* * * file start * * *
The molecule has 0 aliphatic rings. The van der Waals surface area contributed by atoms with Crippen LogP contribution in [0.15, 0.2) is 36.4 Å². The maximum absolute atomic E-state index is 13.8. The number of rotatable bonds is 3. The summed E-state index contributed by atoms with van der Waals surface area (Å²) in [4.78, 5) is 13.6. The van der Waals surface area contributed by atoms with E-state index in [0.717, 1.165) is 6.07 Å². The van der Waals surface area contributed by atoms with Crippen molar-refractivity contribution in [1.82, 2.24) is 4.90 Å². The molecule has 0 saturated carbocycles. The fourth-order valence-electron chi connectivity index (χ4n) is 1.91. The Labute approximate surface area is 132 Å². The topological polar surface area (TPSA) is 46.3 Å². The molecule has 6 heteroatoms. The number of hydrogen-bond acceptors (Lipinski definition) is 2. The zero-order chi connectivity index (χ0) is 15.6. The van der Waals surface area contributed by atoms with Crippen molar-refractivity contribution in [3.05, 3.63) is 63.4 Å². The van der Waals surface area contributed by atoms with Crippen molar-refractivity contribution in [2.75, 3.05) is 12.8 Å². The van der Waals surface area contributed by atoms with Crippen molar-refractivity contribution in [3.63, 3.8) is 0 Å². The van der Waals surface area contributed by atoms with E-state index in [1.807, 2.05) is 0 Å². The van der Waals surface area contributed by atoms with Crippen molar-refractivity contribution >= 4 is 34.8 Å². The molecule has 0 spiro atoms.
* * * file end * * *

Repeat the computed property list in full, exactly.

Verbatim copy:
The molecule has 0 aliphatic rings. The van der Waals surface area contributed by atoms with Crippen LogP contribution in [0.15, 0.2) is 36.4 Å². The maximum absolute atomic E-state index is 13.8. The number of rotatable bonds is 3. The summed E-state index contributed by atoms with van der Waals surface area (Å²) in [4.78, 5) is 13.6. The van der Waals surface area contributed by atoms with E-state index in [0.717, 1.165) is 6.07 Å². The van der Waals surface area contributed by atoms with Crippen molar-refractivity contribution in [1.82, 2.24) is 4.90 Å². The molecule has 0 saturated carbocycles. The fourth-order valence-electron chi connectivity index (χ4n) is 1.91. The Labute approximate surface area is 132 Å². The topological polar surface area (TPSA) is 46.3 Å². The molecule has 6 heteroatoms. The number of hydrogen-bond acceptors (Lipinski definition) is 2. The zero-order chi connectivity index (χ0) is 15.6. The van der Waals surface area contributed by atoms with Crippen molar-refractivity contribution in [3.05, 3.63) is 63.4 Å². The van der Waals surface area contributed by atoms with Crippen molar-refractivity contribution in [2.75, 3.05) is 12.8 Å². The van der Waals surface area contributed by atoms with Crippen molar-refractivity contribution in [3.63, 3.8) is 0 Å². The van der Waals surface area contributed by atoms with E-state index in [1.807, 2.05) is 0 Å². The van der Waals surface area contributed by atoms with Crippen molar-refractivity contribution >= 4 is 34.8 Å². The molecule has 0 spiro atoms.